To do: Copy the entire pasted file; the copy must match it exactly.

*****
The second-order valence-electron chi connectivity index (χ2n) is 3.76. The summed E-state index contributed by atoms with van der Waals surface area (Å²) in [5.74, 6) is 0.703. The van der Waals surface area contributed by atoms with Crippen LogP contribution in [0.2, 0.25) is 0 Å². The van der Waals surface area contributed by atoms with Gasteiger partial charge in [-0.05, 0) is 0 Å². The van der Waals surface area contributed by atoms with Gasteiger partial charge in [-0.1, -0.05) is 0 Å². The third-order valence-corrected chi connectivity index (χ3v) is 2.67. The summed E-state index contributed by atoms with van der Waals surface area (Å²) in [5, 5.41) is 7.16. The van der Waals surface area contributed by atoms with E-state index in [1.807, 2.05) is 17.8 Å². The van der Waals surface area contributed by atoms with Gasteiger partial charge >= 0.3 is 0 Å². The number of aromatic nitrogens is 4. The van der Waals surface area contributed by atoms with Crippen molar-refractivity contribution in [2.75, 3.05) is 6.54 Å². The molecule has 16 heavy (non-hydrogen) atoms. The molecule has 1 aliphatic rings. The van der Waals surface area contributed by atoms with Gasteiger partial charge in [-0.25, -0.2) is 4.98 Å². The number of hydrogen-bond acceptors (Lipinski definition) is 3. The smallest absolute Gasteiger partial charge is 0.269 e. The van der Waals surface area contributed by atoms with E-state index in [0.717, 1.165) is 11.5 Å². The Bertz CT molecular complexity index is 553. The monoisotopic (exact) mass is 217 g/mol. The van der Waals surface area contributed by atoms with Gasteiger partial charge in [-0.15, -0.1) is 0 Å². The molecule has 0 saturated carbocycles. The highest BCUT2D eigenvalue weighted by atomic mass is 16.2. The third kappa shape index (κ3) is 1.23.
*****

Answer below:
The second-order valence-electron chi connectivity index (χ2n) is 3.76. The summed E-state index contributed by atoms with van der Waals surface area (Å²) in [5.74, 6) is 0.703. The van der Waals surface area contributed by atoms with Crippen LogP contribution in [0.2, 0.25) is 0 Å². The van der Waals surface area contributed by atoms with Gasteiger partial charge in [-0.05, 0) is 0 Å². The van der Waals surface area contributed by atoms with Gasteiger partial charge in [-0.1, -0.05) is 0 Å². The third-order valence-corrected chi connectivity index (χ3v) is 2.67. The summed E-state index contributed by atoms with van der Waals surface area (Å²) in [5, 5.41) is 7.16. The van der Waals surface area contributed by atoms with E-state index in [1.807, 2.05) is 17.8 Å². The van der Waals surface area contributed by atoms with Gasteiger partial charge >= 0.3 is 0 Å². The number of aromatic nitrogens is 4. The van der Waals surface area contributed by atoms with Crippen molar-refractivity contribution in [2.75, 3.05) is 6.54 Å². The molecule has 16 heavy (non-hydrogen) atoms. The molecule has 1 aliphatic rings. The van der Waals surface area contributed by atoms with Gasteiger partial charge in [-0.25, -0.2) is 4.98 Å². The number of hydrogen-bond acceptors (Lipinski definition) is 3. The smallest absolute Gasteiger partial charge is 0.269 e. The van der Waals surface area contributed by atoms with E-state index in [0.717, 1.165) is 11.5 Å². The Bertz CT molecular complexity index is 553. The monoisotopic (exact) mass is 217 g/mol. The van der Waals surface area contributed by atoms with Gasteiger partial charge in [-0.15, -0.1) is 0 Å². The molecule has 0 saturated carbocycles. The highest BCUT2D eigenvalue weighted by atomic mass is 16.2. The third kappa shape index (κ3) is 1.23.